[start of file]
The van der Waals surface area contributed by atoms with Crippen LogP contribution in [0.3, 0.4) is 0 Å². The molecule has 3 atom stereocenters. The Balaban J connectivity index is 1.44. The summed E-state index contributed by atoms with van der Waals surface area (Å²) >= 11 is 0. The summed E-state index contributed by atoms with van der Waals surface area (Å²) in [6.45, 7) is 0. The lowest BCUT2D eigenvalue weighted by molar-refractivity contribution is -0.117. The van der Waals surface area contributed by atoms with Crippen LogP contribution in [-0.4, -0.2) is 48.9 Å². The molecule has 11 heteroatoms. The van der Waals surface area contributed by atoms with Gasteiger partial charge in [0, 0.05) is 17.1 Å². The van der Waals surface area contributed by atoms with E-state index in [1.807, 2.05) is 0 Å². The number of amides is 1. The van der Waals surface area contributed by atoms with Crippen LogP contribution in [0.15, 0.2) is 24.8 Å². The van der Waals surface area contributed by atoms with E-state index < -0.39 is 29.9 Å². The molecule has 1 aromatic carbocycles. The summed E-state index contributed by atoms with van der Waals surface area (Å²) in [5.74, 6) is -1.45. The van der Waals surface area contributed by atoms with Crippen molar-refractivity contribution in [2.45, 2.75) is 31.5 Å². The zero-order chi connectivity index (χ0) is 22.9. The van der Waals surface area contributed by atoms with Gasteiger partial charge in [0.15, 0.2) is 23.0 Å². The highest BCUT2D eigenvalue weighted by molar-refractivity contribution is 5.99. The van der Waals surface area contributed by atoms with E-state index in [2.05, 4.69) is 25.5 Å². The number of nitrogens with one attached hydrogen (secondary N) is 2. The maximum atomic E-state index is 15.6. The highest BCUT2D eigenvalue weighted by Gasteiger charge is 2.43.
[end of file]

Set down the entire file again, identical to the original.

The van der Waals surface area contributed by atoms with Crippen LogP contribution in [0.3, 0.4) is 0 Å². The molecule has 3 atom stereocenters. The Balaban J connectivity index is 1.44. The summed E-state index contributed by atoms with van der Waals surface area (Å²) >= 11 is 0. The summed E-state index contributed by atoms with van der Waals surface area (Å²) in [6.45, 7) is 0. The lowest BCUT2D eigenvalue weighted by molar-refractivity contribution is -0.117. The van der Waals surface area contributed by atoms with Crippen LogP contribution in [-0.4, -0.2) is 48.9 Å². The molecule has 11 heteroatoms. The van der Waals surface area contributed by atoms with Gasteiger partial charge in [0, 0.05) is 17.1 Å². The van der Waals surface area contributed by atoms with E-state index in [1.807, 2.05) is 0 Å². The number of amides is 1. The van der Waals surface area contributed by atoms with Crippen LogP contribution in [0.15, 0.2) is 24.8 Å². The van der Waals surface area contributed by atoms with E-state index < -0.39 is 29.9 Å². The molecule has 1 aromatic carbocycles. The summed E-state index contributed by atoms with van der Waals surface area (Å²) in [5.74, 6) is -1.45. The van der Waals surface area contributed by atoms with Crippen molar-refractivity contribution in [2.45, 2.75) is 31.5 Å². The zero-order chi connectivity index (χ0) is 22.9. The van der Waals surface area contributed by atoms with Gasteiger partial charge in [0.15, 0.2) is 23.0 Å². The highest BCUT2D eigenvalue weighted by molar-refractivity contribution is 5.99. The van der Waals surface area contributed by atoms with E-state index in [2.05, 4.69) is 25.5 Å². The number of nitrogens with one attached hydrogen (secondary N) is 2. The maximum atomic E-state index is 15.6. The highest BCUT2D eigenvalue weighted by Gasteiger charge is 2.43.